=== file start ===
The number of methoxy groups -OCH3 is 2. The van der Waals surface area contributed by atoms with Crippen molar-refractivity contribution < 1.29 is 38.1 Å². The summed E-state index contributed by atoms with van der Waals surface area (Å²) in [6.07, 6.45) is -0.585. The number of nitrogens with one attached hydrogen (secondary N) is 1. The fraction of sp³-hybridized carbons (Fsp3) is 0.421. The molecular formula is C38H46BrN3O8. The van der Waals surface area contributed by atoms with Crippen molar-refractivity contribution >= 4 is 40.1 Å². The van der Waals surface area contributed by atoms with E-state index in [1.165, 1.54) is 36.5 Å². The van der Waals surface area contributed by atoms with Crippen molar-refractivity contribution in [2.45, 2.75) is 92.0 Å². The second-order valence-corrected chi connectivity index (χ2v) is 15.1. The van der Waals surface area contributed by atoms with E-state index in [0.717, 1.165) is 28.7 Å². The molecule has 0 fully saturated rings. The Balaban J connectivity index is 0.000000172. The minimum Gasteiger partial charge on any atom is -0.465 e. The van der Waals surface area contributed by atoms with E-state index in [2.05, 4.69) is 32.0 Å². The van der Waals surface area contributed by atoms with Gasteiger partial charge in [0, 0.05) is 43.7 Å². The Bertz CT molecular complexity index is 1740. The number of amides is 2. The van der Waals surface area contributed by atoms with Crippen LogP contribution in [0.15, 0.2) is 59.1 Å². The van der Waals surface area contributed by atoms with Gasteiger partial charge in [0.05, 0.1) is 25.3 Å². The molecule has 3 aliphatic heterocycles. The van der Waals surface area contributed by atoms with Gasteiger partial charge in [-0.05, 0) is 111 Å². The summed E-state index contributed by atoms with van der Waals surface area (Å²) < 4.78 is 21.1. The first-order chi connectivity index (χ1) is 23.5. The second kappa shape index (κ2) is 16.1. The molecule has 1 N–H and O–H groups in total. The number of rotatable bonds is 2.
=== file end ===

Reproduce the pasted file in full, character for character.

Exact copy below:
The number of methoxy groups -OCH3 is 2. The van der Waals surface area contributed by atoms with Crippen molar-refractivity contribution < 1.29 is 38.1 Å². The summed E-state index contributed by atoms with van der Waals surface area (Å²) in [6.07, 6.45) is -0.585. The number of nitrogens with one attached hydrogen (secondary N) is 1. The fraction of sp³-hybridized carbons (Fsp3) is 0.421. The molecular formula is C38H46BrN3O8. The van der Waals surface area contributed by atoms with Crippen molar-refractivity contribution >= 4 is 40.1 Å². The van der Waals surface area contributed by atoms with E-state index in [1.165, 1.54) is 36.5 Å². The van der Waals surface area contributed by atoms with Crippen molar-refractivity contribution in [2.45, 2.75) is 92.0 Å². The second-order valence-corrected chi connectivity index (χ2v) is 15.1. The van der Waals surface area contributed by atoms with E-state index in [0.717, 1.165) is 28.7 Å². The molecule has 0 fully saturated rings. The Balaban J connectivity index is 0.000000172. The minimum Gasteiger partial charge on any atom is -0.465 e. The van der Waals surface area contributed by atoms with E-state index in [2.05, 4.69) is 32.0 Å². The van der Waals surface area contributed by atoms with Gasteiger partial charge in [0, 0.05) is 43.7 Å². The Bertz CT molecular complexity index is 1740. The number of amides is 2. The van der Waals surface area contributed by atoms with Crippen LogP contribution in [0.15, 0.2) is 59.1 Å². The van der Waals surface area contributed by atoms with Gasteiger partial charge in [0.05, 0.1) is 25.3 Å². The molecule has 3 aliphatic heterocycles. The van der Waals surface area contributed by atoms with Gasteiger partial charge in [-0.05, 0) is 111 Å². The summed E-state index contributed by atoms with van der Waals surface area (Å²) < 4.78 is 21.1. The first-order chi connectivity index (χ1) is 23.5. The second kappa shape index (κ2) is 16.1. The molecule has 1 N–H and O–H groups in total. The number of rotatable bonds is 2.